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100 Years of Breed “Improvement”

100 Years of Breed “Improvement”
For the sake of honest disclosure, I will admit to owning “purebreds” (the ‘pureness’ of purebreeds is a discussion for another time) but I also have mutts. All the dogs I’ve had since childhood had a few things in common, they were friendly, prey driven, ball-crazy, intense, motivated, athletic (crazy dogs are easier to train) and none had intentionally bred defects. I would never buy/adopt a dog whose breed characteristics exacted a health burden.(Asher 2009). That just incentivizes people to breed more of these intentionally unhealthy animals. The dogs on the left are from the 1915 book, ‘Breeds of All Nations‘ by W.E. It seems incredible that at one time the Bull Terrier was a handsome, athletic dog. The Basset Hound has gotten lower, has suffered changes to its rear leg structure, has excessive skin, vertebra problems, droopy eyes prone to entropion and ectropion and excessively large ears. A shorter face means a host of problems. Once a noble working dog, the modern St. Like this:

http://dogbehaviorscience.wordpress.com/2012/09/29/100-years-of-breed-improvement/

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BioInteractive Search Results Series Where and when did humans arise? What distinguishes us from other species? Did our distant ancestors look and behave like us? How has the amazing diversity of plants and animals evolved? Birthplace of Dogs Discovered The time-tested bond between humans and dogs is well-documented, but researchers have puzzled for a long time over where and when our species became so interlocked. Previous studies indicated East Asia as the site where wolves were first tamed, but a new study delves even deeper and reveals even more history of man's best friend. From Science Daily, These discoveries are presented in an article in the scientific journal Molecular Biology and Evolution, where it is claimed that the dog appeared 16,000 years ago, in Asia, south of the Yangtze River in China. This is a considerably more specific date and birthplace than had previously been put forward.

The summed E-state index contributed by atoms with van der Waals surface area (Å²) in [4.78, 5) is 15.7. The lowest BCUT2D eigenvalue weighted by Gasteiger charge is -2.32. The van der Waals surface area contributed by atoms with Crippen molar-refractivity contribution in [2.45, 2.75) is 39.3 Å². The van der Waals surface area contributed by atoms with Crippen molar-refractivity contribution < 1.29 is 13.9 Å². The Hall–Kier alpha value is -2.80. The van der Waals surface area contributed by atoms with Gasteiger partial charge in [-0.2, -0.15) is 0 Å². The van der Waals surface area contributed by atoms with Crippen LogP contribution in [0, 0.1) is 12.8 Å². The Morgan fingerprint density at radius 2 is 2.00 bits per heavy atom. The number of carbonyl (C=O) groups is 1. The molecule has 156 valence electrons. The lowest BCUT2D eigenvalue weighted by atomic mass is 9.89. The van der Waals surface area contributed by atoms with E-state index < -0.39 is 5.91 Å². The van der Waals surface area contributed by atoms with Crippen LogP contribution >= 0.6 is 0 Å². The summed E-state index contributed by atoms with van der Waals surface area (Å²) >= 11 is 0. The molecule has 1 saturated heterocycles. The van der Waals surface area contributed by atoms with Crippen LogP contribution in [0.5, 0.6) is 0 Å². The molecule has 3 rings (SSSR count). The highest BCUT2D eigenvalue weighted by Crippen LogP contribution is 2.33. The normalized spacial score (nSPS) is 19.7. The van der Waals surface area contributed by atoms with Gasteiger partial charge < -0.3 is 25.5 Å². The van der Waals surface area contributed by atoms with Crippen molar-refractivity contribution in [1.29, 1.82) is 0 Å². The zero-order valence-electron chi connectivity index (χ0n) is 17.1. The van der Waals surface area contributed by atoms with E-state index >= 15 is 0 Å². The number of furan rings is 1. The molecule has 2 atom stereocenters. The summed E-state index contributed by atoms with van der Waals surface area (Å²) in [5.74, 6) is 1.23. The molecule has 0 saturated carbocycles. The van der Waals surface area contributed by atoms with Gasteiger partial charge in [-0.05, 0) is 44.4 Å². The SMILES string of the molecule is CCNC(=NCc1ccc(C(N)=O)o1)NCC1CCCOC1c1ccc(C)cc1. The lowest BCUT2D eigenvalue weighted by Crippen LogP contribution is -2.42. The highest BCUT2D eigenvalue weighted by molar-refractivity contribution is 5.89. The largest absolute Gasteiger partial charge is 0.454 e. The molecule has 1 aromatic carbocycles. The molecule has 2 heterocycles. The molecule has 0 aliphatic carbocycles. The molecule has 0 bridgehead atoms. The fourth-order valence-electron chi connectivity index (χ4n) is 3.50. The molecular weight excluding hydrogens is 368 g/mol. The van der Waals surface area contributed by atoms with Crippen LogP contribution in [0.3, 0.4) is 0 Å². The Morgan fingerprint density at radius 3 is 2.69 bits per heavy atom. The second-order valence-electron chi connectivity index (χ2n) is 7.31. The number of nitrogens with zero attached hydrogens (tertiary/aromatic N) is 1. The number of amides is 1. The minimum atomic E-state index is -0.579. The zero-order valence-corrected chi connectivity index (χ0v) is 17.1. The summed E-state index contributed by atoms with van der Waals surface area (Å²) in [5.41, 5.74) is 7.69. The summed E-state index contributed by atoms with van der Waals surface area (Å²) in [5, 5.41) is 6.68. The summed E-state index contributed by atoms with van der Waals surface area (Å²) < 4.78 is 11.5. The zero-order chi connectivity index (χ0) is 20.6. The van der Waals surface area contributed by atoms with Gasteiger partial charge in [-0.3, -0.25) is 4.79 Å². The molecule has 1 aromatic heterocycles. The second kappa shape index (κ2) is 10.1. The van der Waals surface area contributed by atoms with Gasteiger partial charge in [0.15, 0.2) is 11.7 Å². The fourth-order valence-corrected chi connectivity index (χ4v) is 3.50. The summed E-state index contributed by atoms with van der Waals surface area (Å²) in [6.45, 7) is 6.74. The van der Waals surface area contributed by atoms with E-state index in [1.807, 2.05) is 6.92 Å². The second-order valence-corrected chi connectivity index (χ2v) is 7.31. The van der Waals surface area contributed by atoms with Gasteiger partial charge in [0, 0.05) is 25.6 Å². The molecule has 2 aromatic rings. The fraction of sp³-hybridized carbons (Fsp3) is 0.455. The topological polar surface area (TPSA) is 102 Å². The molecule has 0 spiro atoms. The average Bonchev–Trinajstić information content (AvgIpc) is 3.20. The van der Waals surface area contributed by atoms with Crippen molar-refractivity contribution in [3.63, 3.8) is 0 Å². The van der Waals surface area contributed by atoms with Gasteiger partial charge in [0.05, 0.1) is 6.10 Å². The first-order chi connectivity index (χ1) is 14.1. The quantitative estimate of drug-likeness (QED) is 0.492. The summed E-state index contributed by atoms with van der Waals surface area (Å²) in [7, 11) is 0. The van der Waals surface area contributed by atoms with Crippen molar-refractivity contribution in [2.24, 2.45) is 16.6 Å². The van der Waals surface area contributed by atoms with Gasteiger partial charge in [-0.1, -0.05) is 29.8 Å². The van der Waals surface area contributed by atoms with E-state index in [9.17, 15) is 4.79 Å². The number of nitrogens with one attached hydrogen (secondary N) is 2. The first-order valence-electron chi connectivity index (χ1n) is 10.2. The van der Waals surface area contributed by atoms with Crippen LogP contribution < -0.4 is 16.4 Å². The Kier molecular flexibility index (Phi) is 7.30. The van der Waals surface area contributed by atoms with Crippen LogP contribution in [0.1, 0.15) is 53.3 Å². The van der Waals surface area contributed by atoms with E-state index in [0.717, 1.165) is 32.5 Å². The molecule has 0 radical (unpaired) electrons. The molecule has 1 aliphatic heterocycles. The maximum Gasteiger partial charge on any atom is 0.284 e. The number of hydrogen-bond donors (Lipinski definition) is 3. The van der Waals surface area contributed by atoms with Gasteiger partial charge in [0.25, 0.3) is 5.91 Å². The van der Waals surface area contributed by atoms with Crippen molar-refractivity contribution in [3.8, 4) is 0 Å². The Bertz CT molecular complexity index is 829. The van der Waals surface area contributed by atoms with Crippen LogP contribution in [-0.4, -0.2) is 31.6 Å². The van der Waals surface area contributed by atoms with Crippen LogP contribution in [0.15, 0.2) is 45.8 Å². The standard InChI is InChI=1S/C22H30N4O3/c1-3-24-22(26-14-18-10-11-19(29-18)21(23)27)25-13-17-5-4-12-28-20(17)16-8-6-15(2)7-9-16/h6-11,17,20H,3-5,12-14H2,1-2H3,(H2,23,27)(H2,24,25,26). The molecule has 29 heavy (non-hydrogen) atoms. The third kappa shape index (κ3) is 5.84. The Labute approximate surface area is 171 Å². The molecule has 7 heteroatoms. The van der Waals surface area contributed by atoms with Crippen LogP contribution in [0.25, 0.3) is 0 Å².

The Wicker Man (1973 Edit Storyline Sgt. Howie travels to Summerisle to investigate the disappearance of a young girl. How Dogs Know What You're Feeling When you hear a friend’s voice, you immediately picture her, even if you can’t see her. And from the tone of her speech, you quickly gauge if she’s happy or sad. You can do all of this because your human brain has a “voice area.” Now, scientists using brain scanners and a crew of eager dogs have discovered that dog brains, too, have dedicated voice areas. The finding helps explain how canines can be so attuned to their owners’ feelings. “It’s absolutely brilliant, groundbreaking research,” says Pascal Belin, a neuroscientist at the University of Glasgow in the United Kingdom, who was part of the team that identified the voice areas in the human brain in 2000.

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BioInteractive Search Results Lectures How reasoning and evidence are used to understand human evolution. Genetic evidence shows that humans evolved in Africa and continue to evolve. Stone tools are well-preserved evidence of past human activity. The hominid fossil record of the past six million years gives us surprising insights into the path of human evolution. DNA Backs Lore on Pre-Columbian Dogs John W. Adkisson for The New York Times Peony, a Carolina dog. Some of the breed’s rare traits include a fishhook tail, a pointed, somewhat lupine face and the habit of digging snout pits. These are Carolina dogs, and though they are friendly, one can instantly sense they are different from other dogs. Several rush to the gate, their whole bodies wagging eagerly.

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